Amidst all the talk of the Australians England are facing, here is a side of those who didn’t even make the 17-man squad.
1) Mark Cosgrove
A big left-handed biffer, ‘old school’ in fitness and South Australian to boot: there is rather a lot of Darren Lehman in Cosgrove. His talent, which earned him three ODIs four years ago at the age of 22, is beyond question, as is his hunger for runs – just ask Glamorgan fans – but Cosgrove’s physique just doesn’t fit the template of a modern cricketer.
2) Phil Jaques
Fearless and superb at scything the ball through the offside, Jaques was likened to Adam Gilchrist by Steve Waugh. When given his Test opportunity in 2007/08, Jaques proved he had his technique was good enough, but was injured at the most inopportune of moments; despite averaging 47 in Tests and making 108 in his last innings, he now lacks even one of the 25 Australian contracts. As he scored two hundreds in three days in tour matches during England’s last visit, England may be slightly relieved.
3) Brad Hodge
There are strong suggestions in Australia that Ricky Ponting does not get on with Hodge: conspiracy theories are needed to explain how someone averaging 56 in Tests, including scoring 203* against South Africa, could have been limited to six. Having retired from first-class cricket last year, Hodge’s one-day form has been jaw-dropping, with seven hundreds in his last 16 games and an average of 86 over these, yet he hasn’t played an ODI for three years.
4) David Hussey
Many are saying one Hussey in the Aussie Test side is one too many – but it might be one too few. David is the Stuart Law of his generation – except Law at least got one Test cap. He averages an extraordinary 55 at first-class level, while plundering his runs at a strike-rate of 71, but perceived weaknesses to the short ball have counted against him.
5) Cameron White (captain)
Apparently you need to be more than cocky, blonde and Victorian to be a successful leg-spinner. White played all four Tests in India in 2008, whilst batting at number eight – but if another Test appearance comes, it will be in the middle-order, where his propensity for six-hitting in the limited over’s formats is so impressive.
6) Andrew McDonald
A wicket-to-wicket bowler who puts the military in military medium, MacDonald is not the most glamorous cricketer Australia has ever produced. But his nagging style proved effective in four Tests against South Africa in 2009, whilst his batting is adaptable and increasingly effective, as three state centuries at 93 this season so far attest to. He made his Test debut at six, and is a much better player now; the perception that he lacks sufficient talent may just need revisiting.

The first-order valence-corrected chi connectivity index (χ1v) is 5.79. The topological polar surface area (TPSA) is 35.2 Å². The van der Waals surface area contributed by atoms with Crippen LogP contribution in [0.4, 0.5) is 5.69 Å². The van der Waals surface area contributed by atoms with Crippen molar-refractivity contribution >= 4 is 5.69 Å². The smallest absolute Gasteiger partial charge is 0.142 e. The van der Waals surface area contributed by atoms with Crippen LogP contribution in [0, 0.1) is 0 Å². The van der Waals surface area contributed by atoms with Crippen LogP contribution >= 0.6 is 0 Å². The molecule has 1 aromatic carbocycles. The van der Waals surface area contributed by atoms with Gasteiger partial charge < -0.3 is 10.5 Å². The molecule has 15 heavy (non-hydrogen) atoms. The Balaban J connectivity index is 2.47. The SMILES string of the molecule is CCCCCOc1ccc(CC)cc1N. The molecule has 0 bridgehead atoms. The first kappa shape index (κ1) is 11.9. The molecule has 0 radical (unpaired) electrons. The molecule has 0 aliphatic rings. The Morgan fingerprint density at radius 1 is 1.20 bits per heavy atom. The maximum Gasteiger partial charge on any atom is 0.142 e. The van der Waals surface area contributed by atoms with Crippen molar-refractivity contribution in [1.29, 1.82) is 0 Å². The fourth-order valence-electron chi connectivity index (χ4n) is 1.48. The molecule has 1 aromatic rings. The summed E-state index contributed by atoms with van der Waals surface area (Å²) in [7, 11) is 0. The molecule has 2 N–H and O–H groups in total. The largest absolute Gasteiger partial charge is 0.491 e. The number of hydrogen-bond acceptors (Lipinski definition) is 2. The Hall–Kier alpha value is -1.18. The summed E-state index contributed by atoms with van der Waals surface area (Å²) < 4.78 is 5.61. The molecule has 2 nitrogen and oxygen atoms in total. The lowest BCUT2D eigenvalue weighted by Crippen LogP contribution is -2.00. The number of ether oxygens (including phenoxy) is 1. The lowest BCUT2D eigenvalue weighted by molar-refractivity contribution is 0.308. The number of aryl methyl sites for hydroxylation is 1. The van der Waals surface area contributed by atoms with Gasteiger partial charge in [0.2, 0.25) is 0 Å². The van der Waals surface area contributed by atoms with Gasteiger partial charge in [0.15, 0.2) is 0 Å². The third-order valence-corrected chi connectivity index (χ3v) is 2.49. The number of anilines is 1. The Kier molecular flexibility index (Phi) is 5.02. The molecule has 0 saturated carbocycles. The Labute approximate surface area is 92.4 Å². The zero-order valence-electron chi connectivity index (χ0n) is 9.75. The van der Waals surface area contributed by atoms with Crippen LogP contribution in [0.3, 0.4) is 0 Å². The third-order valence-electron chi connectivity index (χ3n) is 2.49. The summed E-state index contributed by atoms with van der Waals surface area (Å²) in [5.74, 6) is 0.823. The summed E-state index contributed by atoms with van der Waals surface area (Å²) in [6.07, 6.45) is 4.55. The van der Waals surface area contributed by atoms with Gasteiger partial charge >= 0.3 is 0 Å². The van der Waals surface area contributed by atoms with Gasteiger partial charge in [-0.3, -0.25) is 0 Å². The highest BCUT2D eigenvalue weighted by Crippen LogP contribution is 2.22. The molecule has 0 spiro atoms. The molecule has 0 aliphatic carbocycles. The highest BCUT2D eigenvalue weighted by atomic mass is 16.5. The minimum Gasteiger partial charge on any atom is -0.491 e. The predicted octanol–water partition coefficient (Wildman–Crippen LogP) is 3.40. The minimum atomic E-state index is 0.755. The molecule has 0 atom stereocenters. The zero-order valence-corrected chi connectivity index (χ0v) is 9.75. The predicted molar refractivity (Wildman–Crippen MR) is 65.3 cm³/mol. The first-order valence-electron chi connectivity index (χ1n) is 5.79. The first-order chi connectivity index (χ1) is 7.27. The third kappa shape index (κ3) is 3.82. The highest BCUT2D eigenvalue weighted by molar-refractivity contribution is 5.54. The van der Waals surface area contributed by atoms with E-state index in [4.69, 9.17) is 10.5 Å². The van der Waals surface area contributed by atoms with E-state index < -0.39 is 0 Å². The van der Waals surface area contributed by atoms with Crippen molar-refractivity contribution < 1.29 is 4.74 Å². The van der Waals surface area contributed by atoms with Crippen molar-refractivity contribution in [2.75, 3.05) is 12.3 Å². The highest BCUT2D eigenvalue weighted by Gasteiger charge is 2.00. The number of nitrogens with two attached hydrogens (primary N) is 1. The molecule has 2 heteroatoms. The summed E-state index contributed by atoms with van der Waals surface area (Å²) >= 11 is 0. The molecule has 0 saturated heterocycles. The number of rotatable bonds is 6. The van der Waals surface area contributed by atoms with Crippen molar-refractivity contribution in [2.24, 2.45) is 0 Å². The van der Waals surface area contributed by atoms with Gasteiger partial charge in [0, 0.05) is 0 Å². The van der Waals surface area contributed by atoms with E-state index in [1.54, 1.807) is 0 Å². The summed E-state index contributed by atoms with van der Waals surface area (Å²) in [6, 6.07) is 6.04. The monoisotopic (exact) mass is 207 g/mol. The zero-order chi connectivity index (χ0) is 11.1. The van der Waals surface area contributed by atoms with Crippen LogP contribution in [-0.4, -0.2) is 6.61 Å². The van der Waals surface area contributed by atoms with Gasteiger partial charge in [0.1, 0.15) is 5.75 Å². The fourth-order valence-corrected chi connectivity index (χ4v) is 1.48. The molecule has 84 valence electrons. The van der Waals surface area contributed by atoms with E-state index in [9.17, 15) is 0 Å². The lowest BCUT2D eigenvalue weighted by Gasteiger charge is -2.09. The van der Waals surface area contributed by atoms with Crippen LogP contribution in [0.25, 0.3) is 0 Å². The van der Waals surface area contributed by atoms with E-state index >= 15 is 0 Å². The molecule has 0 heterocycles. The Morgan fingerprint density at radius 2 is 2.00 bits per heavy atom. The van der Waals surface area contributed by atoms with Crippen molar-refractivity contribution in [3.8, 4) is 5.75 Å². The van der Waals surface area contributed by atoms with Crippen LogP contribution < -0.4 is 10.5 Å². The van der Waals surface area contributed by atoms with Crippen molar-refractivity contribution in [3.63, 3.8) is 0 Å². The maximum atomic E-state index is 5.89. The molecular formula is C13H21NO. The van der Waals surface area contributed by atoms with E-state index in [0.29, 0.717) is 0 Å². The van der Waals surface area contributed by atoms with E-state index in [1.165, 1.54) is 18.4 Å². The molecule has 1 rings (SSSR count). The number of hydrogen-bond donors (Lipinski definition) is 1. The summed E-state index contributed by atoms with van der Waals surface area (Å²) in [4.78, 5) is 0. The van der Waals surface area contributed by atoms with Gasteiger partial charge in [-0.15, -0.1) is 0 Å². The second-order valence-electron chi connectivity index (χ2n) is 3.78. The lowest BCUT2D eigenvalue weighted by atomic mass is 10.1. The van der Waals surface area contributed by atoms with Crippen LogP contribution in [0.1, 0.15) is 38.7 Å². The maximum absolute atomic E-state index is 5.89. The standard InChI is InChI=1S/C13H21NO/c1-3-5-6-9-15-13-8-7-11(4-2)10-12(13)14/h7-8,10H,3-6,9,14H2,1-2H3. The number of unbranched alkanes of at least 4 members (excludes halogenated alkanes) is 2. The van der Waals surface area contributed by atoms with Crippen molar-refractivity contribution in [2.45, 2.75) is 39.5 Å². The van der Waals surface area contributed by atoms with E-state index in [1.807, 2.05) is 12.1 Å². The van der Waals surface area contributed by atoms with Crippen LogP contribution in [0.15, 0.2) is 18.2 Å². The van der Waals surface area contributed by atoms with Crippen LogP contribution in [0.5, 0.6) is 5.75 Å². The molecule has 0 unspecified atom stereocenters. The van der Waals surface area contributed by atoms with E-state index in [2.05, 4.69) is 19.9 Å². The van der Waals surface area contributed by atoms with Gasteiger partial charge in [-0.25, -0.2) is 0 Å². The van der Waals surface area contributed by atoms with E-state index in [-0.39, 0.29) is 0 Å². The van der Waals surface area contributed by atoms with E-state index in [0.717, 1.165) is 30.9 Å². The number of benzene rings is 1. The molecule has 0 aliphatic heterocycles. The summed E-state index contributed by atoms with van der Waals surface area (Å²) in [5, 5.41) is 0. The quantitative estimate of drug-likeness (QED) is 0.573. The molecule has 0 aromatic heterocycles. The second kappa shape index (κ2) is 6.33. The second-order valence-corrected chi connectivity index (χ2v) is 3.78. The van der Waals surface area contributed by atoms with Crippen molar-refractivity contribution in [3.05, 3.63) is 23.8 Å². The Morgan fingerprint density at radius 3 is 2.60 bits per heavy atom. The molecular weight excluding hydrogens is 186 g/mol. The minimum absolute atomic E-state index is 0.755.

7) Luke Ronchi (wicket-keeper)
New-Zealand born, Ronchi’s audacity with the bat resembles the best of Brendan McCullum. That much was shown as he blitzed 64 off 28 balls in his second ODI innings, against West Indies in 2008. A collapse in form followed, but an average of 47 in state cricket last season suggested he could rival Tim Paine to succeed Brad Haddin.
8) Jason Krezja
Krezja is the owner of probably the most extraordinary Test debut figures in the history of the game: 12 for 358. On debut in India two years ago, he bled runs but always turned the ball enough to threaten the perennial tormenters of spin bowling. Still raw, Krezja needed confidence instilled in him, but was instead dispensed with after one poor Test. Self-belief shattered, a place in the Tasmanian side now often eludes him. His career is a textbook study of how not to handle a spinner.
9) Brett Lee
With his arch competitiveness and generous sporting spirit, this Ashes series would cherish Lee – and how he would cherish it. Reoccurring injuries have forced his first-class retirement but he could well terrorise England in the ODIs after the Tests, just as he did last year in England.
10) Shaun Tait
After the 100mph slingers, hostility and stump-shattering accuracy in the ODIs in England this year, there was much talk Tait would end his premature first-class retirement, with Ponting encouraging him to showcase his reverse-swinging skills in Tests. The rumours were ended by the realisation his body wouldn’t be up to it. As with Lee, English fears over the ODI devastation he could cause will be outweighed by relief he won’t be appearing in the Tests.
11) Darren Pattinson
Pattinson could conceivably have been appearing for either side this winter, having lived in Australia from the age of six before playing a Test for England in 2008; and his brother will play for Australia within a few years. Made a scapegoat for England’s defeat, Pattinson has enjoyed a brilliant few months, including a championship for Notts and 8/35 in a game for Victoria. England should be getting advice from him on bowling to Australia’s batsmen in their conditions.